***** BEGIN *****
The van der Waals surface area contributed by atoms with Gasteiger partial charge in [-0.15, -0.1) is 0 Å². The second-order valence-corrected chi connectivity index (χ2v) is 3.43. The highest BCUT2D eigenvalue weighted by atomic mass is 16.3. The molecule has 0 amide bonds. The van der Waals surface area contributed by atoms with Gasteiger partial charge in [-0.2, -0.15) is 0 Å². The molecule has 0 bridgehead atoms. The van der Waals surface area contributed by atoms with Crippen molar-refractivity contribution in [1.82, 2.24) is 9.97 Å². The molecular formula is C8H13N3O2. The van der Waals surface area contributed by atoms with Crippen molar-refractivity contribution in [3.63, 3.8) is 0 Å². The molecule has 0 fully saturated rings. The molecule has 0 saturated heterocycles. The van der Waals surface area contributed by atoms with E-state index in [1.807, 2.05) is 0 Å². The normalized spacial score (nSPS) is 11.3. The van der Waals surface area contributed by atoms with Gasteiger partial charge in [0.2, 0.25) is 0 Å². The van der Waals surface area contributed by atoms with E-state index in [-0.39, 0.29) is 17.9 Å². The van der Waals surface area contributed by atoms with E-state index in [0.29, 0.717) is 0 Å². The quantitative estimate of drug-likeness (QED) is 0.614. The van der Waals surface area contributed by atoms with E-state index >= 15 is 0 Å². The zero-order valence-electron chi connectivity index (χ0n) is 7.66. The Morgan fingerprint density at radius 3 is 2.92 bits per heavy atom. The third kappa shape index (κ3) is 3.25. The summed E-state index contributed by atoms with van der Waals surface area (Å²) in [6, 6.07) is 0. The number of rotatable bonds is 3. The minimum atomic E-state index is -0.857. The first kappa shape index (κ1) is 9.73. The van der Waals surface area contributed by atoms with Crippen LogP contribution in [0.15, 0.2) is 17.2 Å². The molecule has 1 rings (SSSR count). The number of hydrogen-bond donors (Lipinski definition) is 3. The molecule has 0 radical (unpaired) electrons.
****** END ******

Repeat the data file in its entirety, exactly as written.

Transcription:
The van der Waals surface area contributed by atoms with Gasteiger partial charge in [-0.15, -0.1) is 0 Å². The second-order valence-corrected chi connectivity index (χ2v) is 3.43. The highest BCUT2D eigenvalue weighted by atomic mass is 16.3. The molecule has 0 amide bonds. The van der Waals surface area contributed by atoms with Gasteiger partial charge in [-0.2, -0.15) is 0 Å². The molecule has 0 bridgehead atoms. The van der Waals surface area contributed by atoms with Crippen molar-refractivity contribution in [1.82, 2.24) is 9.97 Å². The molecular formula is C8H13N3O2. The van der Waals surface area contributed by atoms with Crippen molar-refractivity contribution in [3.63, 3.8) is 0 Å². The molecule has 0 fully saturated rings. The molecule has 0 saturated heterocycles. The van der Waals surface area contributed by atoms with E-state index in [1.807, 2.05) is 0 Å². The normalized spacial score (nSPS) is 11.3. The van der Waals surface area contributed by atoms with Gasteiger partial charge in [0.2, 0.25) is 0 Å². The van der Waals surface area contributed by atoms with E-state index in [-0.39, 0.29) is 17.9 Å². The van der Waals surface area contributed by atoms with E-state index in [0.29, 0.717) is 0 Å². The quantitative estimate of drug-likeness (QED) is 0.614. The van der Waals surface area contributed by atoms with E-state index >= 15 is 0 Å². The zero-order valence-electron chi connectivity index (χ0n) is 7.66. The Morgan fingerprint density at radius 3 is 2.92 bits per heavy atom. The third kappa shape index (κ3) is 3.25. The summed E-state index contributed by atoms with van der Waals surface area (Å²) in [6, 6.07) is 0. The number of rotatable bonds is 3. The minimum atomic E-state index is -0.857. The first kappa shape index (κ1) is 9.73. The van der Waals surface area contributed by atoms with Crippen LogP contribution in [0.15, 0.2) is 17.2 Å². The molecule has 1 rings (SSSR count). The number of hydrogen-bond donors (Lipinski definition) is 3. The molecule has 0 radical (unpaired) electrons.